Kobe Dogs & a man with a 68" cucuzza

Let’s go by phallic measurement, or pecking order if you will. Click the image above to see the article and the guy who grew a cucuzza- an Italian squash, and euphemism for his sazeech, his gabadone, his pistole- that was as tall as he was. Of course, the guy’s name is Ben Longo. Yes, look at Longo’s enormous cucuzza.

Cucuzza are relatively tasteless like large zucchini, but when cooked in a tomato based sauce with hot peppers, sort of like ratatouille, they are excellent and absorb all the flavors. They look like a lime green baseball bat and if you see them at your local farmer’s market, give them a try.
Next, I finally had a “Kobe” hot dog. I highly doubt that high quality wagyu beef was used in these. I had them at Legends, the sports bar in the mid-30s that shows the LSU football games in Manhattan. They were good hot dogs, admittedly, but no better than some non-Kobe franks I’ve had. In fact, they tasted like Hebrew National. I’ve avoided Kobe sliders and franks because of this; it’s like using Beluga caviar to make an omelet, or top shelf liquor for most mixed drinks- you’re not going to taste the difference. I sure didn’t. I liked them, but the Usinger’s hot dog at Big Daddy’s is more memorable. If I want “Kobe” or wagyu I want it rare and mostly untouched. Sorry I’m singling out Legends- they’re a good bar with a good menu, and this was hardly a bad meal. It’s just endemic of the Manhattan bar food world, that “Kobe sliders” are used to sucker people in, when a good bit of ground chuck cooked right would taste nearly as good, without the caché.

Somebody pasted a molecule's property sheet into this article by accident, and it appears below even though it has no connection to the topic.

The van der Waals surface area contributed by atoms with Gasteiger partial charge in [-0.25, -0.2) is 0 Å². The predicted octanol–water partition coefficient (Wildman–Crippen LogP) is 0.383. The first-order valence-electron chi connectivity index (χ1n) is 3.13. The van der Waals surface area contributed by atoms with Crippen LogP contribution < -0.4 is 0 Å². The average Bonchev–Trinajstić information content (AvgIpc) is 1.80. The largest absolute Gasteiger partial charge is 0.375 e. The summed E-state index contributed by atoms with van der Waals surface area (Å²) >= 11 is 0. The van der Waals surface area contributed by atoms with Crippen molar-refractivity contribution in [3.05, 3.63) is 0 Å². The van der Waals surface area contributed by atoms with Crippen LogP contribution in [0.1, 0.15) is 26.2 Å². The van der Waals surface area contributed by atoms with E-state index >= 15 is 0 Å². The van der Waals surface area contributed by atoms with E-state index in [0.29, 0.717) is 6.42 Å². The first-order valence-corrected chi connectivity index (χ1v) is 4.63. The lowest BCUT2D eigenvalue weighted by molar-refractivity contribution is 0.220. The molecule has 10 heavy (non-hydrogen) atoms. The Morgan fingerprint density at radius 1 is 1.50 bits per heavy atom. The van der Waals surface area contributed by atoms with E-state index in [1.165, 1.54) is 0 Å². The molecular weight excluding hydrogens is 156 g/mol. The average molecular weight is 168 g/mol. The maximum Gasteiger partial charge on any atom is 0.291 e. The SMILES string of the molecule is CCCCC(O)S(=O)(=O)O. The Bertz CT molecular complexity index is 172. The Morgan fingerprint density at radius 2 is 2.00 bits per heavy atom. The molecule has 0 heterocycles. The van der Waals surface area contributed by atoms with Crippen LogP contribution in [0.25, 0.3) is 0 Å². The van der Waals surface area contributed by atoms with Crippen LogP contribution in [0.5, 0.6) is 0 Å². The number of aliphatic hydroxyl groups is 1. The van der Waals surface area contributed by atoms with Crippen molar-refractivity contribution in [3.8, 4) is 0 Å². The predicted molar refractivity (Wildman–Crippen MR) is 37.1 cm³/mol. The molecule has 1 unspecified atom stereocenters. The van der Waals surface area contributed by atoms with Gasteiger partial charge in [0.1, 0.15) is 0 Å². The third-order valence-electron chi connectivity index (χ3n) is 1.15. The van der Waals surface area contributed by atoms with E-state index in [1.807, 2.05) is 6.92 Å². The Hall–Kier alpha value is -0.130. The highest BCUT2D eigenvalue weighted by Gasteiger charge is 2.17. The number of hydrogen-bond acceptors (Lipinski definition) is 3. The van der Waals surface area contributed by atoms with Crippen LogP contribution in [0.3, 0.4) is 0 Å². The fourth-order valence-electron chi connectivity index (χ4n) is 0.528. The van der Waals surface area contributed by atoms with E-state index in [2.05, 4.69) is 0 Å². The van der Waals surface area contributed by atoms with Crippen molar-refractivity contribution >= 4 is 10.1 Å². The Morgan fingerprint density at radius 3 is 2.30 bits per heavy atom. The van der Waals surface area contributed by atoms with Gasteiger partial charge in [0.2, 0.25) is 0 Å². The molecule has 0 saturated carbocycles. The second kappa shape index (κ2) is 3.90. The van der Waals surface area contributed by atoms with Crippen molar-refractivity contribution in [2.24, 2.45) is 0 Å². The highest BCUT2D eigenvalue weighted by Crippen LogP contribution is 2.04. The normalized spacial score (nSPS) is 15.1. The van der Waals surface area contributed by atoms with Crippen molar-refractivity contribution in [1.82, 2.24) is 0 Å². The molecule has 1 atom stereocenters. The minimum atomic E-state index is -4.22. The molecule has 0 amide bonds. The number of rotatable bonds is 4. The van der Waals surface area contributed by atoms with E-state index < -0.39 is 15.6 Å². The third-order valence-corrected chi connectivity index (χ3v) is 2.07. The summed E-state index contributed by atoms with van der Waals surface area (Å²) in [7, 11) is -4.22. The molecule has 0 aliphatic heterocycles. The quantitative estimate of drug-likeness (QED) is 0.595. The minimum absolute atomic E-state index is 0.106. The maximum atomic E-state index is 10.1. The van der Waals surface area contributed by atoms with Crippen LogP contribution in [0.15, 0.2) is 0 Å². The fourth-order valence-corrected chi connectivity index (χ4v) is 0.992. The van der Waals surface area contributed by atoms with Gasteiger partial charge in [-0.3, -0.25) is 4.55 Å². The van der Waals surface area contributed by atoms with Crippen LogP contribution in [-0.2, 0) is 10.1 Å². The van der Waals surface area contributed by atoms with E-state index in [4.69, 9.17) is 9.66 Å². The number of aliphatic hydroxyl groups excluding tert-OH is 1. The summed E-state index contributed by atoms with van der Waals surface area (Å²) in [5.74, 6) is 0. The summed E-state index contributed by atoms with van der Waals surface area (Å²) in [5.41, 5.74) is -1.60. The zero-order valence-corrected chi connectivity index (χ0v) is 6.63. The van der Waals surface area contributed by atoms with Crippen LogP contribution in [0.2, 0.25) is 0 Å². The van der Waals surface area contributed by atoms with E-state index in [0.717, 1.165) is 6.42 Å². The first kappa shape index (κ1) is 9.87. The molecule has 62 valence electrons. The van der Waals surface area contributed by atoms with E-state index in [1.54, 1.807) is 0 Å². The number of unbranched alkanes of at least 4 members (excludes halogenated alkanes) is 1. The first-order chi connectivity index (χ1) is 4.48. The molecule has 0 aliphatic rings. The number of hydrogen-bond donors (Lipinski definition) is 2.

Firecracker got a crockpot and made some kick-ass pulled pork, which we turned into Memphis style BBQ sandwiches. I brought the corn! I do cook, and made bacon-wrapped hotdogs recently- photos will be shared soon. This was some really good BBQ. If you love you some pork, a crockpot is definitely a must. Make your own!
Another time, for breakfast, my girl made me waffles. Isn’t she the best? I made the bacon and eggs- cooked in the bacon fat, of course- and decided to make a breakfast sandwich out of them. Now, am I the first guy to think of this? I’ve had ice cream sandwiches made of waffles, but it makes you wonder why more breakfast sandwiches aren’t made this way. I once made a peanut butter and honey sandwich out of Egg-Os, and I heartily recommend using waffles as bread. The honeycomb structure is ideal for collecting drips of egg yolk, as well as the standard maple syrup. Give it a try.

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